We’re All in This Together
Climate Solutions Beyond Your Backyard
Faith, Stewardship & Climate Justice
By S. Kathleen Smith, RSM
What does it mean to be stewards of the earth and what is my part in stewardship? These are questions that I ask myself when thinking about climate change and as I hear about more severe weather events on television and the radio. I compost my garbage scraps, I recycle, and I even pick up litter on the streets (lots of face coverings these days). Isn’t that enough?
Yet I understand that the problem is a global one and requires a global response. My faith leader, Pope Francis has called on all people of goodwill to come together to work towards mitigating the effects of climate change for future generations. But imagine an opportunity to engage in a group effort to enact policy at the national level, to mitigate global warming through stimulating a shift in the U.S. economy away from fossil fuels and toward renewable energy. Imagine your own personal effort being magnified by the voice of your community, being sent to your members of Congress, and resulting in transformational national policy.
Simply put, it’s time to cut our carbon loading of the atmosphere.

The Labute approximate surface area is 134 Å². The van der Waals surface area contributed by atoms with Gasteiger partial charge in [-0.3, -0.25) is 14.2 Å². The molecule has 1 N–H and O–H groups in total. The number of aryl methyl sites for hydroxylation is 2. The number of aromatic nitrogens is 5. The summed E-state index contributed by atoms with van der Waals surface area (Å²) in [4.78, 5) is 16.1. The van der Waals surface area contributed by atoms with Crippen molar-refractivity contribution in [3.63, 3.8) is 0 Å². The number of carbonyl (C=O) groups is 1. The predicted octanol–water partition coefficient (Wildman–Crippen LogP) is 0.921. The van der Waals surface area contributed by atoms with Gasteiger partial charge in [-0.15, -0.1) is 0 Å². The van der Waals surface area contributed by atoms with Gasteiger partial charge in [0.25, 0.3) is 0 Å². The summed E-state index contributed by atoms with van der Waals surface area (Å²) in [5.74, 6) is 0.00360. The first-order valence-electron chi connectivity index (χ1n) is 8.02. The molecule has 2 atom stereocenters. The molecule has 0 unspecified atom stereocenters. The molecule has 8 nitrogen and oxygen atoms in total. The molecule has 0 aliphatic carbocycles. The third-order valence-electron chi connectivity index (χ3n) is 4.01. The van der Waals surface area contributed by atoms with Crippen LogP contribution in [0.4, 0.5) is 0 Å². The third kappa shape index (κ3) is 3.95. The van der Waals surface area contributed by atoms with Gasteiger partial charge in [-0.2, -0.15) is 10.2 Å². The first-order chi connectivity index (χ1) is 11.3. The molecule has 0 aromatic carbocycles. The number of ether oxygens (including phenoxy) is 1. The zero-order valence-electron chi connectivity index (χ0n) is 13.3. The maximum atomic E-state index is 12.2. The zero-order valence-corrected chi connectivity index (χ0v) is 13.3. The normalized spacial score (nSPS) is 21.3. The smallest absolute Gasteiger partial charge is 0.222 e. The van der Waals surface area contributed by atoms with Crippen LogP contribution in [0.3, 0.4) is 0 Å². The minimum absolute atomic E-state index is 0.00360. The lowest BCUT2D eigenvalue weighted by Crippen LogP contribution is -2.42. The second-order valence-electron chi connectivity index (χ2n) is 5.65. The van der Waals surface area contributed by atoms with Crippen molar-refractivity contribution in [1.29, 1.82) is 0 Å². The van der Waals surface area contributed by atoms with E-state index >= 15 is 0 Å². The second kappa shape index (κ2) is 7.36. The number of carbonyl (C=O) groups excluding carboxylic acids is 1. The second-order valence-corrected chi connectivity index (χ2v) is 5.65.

Top economists and climate experts agree that charging a fee for the carbon pollution generated by fossil fuels is an important part of the strategy to do so. Charging for this pollution is called “carbon pricing.” Carbon pricing is being practiced in over 40 other countries — though not yet in the worst per capita CO2 offender, the USA. But now, due to the efforts of thousands of volunteers with the national Citizens’ Climate Lobby, there is a bill before Congress called the Energy Innovation and Carbon Dividend Act that proposes cash-back carbon pricing.
This involves levying a fee on all fossil fuels at their source and returning all revenues from this fee directly to American households on an equal per capita basis through monthly dividend checks. This cash-back feature makes the policy equitable, benefiting low-income households proportionately more than wealthy households.
This is the hope I have right now, and this hope is echoed by US Catholic Bishops Conference: “this proposal is expected to result in significant reductions in greenhouse gas emissions. ‘It is encouraging that initial analyses suggest that low-income individuals will overwhelmingly benefit from this policy.’”
Since I have accepted the inevitability of extreme weather events in the future, I support measures that will mitigate these effects with a special care for those persons who are at risk, and I invite all persons of faith to join in this effort. Not for ourselves alone but for the children being born into our world right now and for the future of all Earth’s inhabitants. That’s what stewardship looks like.
S. Kathleen Smith, RSM is a member of Citizens’ Climate Lobby. Read more from their ongoing series; We’re All in This Together.